The San Diego Rep’s set for Laura Eason’s “sex comedy” lures one away from the alluring title, albeit briefly. The scene’s the cozy interior of an elegantly rustic, two-story cabin in rural Michigan. The dark fur of a headless animal — bear? — sprawls beneath a rock fireplace. Roughhewn redwood touches add to the feel of a rural sanctuary. If one works with words for a living, or aspires to, Brian Redfern’s set shouts “writer’s retreat!”
And it is. Thirty-nine-year-old Olivia has come to proofread her second novel. Her first got mixed reviews and died on the remainder shelf along with her aspirations. The cover committed at least half the crime: the publisher jazzed it up to resemble a “chick lit” bodice-ripper. Whoever judged the book by its cover hated it: the chick-lit’rs because it wasn’t; lit-lovers because it might be.
The retreat and Olivia are a perfect fit. Though a teacher, she’s a full-time introvert who covets her privacy so much she doesn’t have a smart phone. “I guess I’m the last anonymous person in my generation,” she says (take comfort, Olivia, you are not alone).
As she blue-pencils novel number two, headlights illumine falling snowflakes outside the window. But they promised her solitude. Door knocks, with jackhammer assertiveness. “Who are you?” she asks, a question that will roam through the piece like a leitmotif.
Enter Ethan, 28, an alpha-narcissist stud who, he’s quick to tell her, has had two books on the New York Times best-seller list for five months combined. The first, called Sex with Strangers, began as a blog about his amatory conquests. A friend dared him to make a new one every week for a year, but not online, which can inflate actuality. He had to go to a bar once a week for a year, conquer, and blog it. The book, under the pseudonym Ethan Strange, was the result of his 52 pick-ups.
But now, after More Sex with Strangers hit the charts hard, he wants to shed his image, stop writing about “filthy, nasty little sluts,” and be a serious novelist. Or so he tells Olivia, though he admits he reads only living writers, not the “dead ones.”
They are opposites as much, if not more, than Oscar and Felix. Though a recluse, Olivia craves approval but wants to write without needing any. Ethan’s an approval-magnet. It’s his lifeblood, the internet’s his IV. When he learns the cabin has no wi-fi, or even electricity, he shouts, “I can’t get online. People will think I’m dead!”
He follows that with “And what if you have to look something up?”
To which Olivia replies, “What would I need to know that urgently?”
Embedded in her reply — along with an obvious Gen X/Millennial contrast — is a question the play explores repeatedly: how do we know each other? With the corollary, can we?
Whenever Ethan’s on stage with her, he pays Olivia ferocious attention. He’s fully attuned to her needs, a positive, hair-trigger response for her every word. In effect, he’s her ideal reader. But he’s so ideal you’d think that with her novelist’s eye she’d become suspicious, wait for the other shoe to drop.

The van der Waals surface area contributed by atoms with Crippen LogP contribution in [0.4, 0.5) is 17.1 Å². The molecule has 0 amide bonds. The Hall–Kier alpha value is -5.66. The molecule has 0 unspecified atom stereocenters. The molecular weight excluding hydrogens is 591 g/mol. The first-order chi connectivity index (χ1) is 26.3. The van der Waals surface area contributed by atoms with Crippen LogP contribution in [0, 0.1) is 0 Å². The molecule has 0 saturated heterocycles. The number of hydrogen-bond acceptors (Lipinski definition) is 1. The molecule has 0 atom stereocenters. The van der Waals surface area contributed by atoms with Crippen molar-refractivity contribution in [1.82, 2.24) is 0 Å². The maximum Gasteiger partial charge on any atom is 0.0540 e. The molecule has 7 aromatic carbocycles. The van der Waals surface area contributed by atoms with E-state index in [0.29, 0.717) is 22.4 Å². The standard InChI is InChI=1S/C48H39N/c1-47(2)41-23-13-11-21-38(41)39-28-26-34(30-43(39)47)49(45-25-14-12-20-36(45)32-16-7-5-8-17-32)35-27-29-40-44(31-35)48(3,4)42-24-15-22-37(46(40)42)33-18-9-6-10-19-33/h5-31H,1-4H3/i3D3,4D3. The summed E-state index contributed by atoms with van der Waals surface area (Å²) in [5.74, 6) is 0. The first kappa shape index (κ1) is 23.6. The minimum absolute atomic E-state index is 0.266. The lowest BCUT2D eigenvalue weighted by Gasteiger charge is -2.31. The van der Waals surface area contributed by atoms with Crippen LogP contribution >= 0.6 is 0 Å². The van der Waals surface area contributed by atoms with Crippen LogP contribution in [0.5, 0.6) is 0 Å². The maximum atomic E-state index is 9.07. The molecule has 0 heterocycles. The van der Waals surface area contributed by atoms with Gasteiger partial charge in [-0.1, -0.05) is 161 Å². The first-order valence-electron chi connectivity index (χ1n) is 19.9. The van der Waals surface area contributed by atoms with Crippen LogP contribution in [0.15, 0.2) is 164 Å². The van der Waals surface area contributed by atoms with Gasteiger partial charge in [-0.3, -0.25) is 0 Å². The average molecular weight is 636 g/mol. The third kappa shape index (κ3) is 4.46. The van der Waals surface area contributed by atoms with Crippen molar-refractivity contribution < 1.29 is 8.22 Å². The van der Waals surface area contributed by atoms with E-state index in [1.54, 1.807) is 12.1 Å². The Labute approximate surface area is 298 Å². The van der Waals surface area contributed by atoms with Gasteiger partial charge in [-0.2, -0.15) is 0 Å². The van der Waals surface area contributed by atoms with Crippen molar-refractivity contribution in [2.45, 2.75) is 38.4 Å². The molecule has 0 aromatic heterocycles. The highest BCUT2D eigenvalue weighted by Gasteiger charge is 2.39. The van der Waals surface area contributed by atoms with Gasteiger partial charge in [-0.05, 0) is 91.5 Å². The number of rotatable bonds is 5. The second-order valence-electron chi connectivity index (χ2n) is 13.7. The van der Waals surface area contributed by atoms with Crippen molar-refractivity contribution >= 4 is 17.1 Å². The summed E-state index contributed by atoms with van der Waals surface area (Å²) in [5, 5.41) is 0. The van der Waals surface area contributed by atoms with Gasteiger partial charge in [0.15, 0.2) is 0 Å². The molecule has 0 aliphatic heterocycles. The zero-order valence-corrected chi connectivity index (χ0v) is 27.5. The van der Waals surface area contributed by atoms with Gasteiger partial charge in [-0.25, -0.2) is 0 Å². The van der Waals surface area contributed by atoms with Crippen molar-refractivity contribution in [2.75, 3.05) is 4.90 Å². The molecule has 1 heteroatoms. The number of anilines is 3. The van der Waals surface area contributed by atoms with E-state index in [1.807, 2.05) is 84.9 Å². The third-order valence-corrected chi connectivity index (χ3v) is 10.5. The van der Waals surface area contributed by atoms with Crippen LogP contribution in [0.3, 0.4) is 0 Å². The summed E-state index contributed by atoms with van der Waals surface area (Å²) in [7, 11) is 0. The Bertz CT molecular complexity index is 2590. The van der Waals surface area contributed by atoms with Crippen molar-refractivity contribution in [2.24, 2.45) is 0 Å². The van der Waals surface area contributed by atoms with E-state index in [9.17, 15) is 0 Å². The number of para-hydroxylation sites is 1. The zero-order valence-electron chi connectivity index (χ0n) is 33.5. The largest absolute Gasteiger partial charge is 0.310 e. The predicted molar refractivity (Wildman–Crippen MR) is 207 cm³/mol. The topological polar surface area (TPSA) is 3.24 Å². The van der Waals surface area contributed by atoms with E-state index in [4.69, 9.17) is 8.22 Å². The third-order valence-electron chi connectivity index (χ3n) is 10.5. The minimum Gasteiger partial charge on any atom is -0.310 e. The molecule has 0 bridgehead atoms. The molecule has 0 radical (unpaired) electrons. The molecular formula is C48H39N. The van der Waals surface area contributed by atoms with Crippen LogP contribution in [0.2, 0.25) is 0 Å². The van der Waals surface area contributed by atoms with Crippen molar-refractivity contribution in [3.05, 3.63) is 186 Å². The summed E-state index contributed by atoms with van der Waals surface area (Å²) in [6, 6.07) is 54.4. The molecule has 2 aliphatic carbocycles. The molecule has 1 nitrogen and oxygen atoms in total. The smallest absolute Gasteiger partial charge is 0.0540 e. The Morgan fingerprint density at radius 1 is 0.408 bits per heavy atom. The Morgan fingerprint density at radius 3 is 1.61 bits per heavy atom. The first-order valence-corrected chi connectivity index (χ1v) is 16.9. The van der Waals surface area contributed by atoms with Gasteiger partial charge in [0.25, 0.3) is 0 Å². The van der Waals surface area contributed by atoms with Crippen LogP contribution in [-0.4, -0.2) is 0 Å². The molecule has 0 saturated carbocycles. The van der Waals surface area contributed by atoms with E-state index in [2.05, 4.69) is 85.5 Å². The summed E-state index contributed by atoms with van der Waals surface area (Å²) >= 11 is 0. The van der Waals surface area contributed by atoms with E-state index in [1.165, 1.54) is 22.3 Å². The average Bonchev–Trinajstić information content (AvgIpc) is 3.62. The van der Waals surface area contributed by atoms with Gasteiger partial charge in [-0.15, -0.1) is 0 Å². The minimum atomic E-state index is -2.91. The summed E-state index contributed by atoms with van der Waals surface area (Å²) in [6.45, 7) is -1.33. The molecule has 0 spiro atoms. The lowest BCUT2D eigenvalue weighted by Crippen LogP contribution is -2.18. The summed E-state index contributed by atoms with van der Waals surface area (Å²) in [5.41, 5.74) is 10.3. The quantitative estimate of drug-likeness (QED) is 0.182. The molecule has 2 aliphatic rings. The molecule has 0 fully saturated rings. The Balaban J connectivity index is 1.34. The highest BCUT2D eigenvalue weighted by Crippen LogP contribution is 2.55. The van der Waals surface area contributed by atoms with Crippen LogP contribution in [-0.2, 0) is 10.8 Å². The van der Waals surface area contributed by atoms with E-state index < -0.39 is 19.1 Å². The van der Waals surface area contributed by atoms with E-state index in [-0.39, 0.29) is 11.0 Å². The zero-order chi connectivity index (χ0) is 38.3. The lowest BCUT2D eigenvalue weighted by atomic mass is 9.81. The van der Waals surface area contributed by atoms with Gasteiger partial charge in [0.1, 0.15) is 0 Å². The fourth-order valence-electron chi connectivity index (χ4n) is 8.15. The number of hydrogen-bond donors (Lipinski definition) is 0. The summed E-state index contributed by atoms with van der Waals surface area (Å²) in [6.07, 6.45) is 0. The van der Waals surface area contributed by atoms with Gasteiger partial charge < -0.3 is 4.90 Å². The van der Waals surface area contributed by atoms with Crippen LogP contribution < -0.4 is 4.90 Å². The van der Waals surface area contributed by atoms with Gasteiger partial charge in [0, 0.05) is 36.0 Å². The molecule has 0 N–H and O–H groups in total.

Instead, Ethan seduces her body and mind. But he has needs too — literary gravitas, first publication rights to her novel, a continuing urge to conquer? Is his laudatory heat a ruse? When he’s with her Ethan’s a glowing yummy, a one-note Dr. Jekyll. But offstage, Mr. Hyde?
Sex with Strangers asks: Are people as unknowable in person as they are online? An obvious answer would be yes, if you have a black belt in gullibility. But beneath the surface, there isn’t much to Olivia or Ethan. They are their stereotypes: she the shut-in, pensive introvert; he the four-alarm world-beater. Another stereotype brings them together: opposites attract. And it does. Almost every scene in act one concludes with them trailing clouds of couture as they scamper to the upstairs bedroom.
What gets lost in the groping: she writes the truth, while he may have invented many of his “sexcapades.” Yet he’s the best-seller and her book gets mislabeled: to attract readers who prefer the prurient, or market a heartfelt book by a female writer?
Director Delicia Turner Sonnenberg and the San Diego Rep’s design team give the two-hander a good go. Except for a tendency to face front and mug reactions, Lisel Gorell-Getz and Connor Sullivan do capable work, in particular their bipolar physicality; they embrace and reject with equal fervor. And though their characters are superficial, each suggests there may be more beneath Anastasia Pautova’s expressive costumes.
You could call Sex with Strangers an impact play. It grabs (and entertains) as you watch. But looking back it’s just a slippery surface. But maybe that’s the playwright’s message about our day and age.
Olivia’s desperate need for artistic approval could have benefitted from Steven Pressfield’s The War of Art: Winning the Inner Creative Battle, followed, if necessary, by David Bayles and Ted Orland’s Art & Fear: Observations on the Perils (and Rewards) of Artmaking.
79 Horton Plaza, Downtown San Diego
Sex with Strangers, by Laura Eason
Directed by Delicia Turner Sonnenberg; cast: Lisel Gorell-Getz, Connor Sullivan; scenic design, Brian Redfern, costumes, Anastasia Pautova, lighting, Anthony Jannuzzi, sound and music, Kevin Anthenill
Playing through March 19, Wednesday and Sunday at 7 p.m. Thursday through Saturday at 8 p.m. Matinee Saturday at 4 p.m. and Sunday at 2 p.m. sdrep.org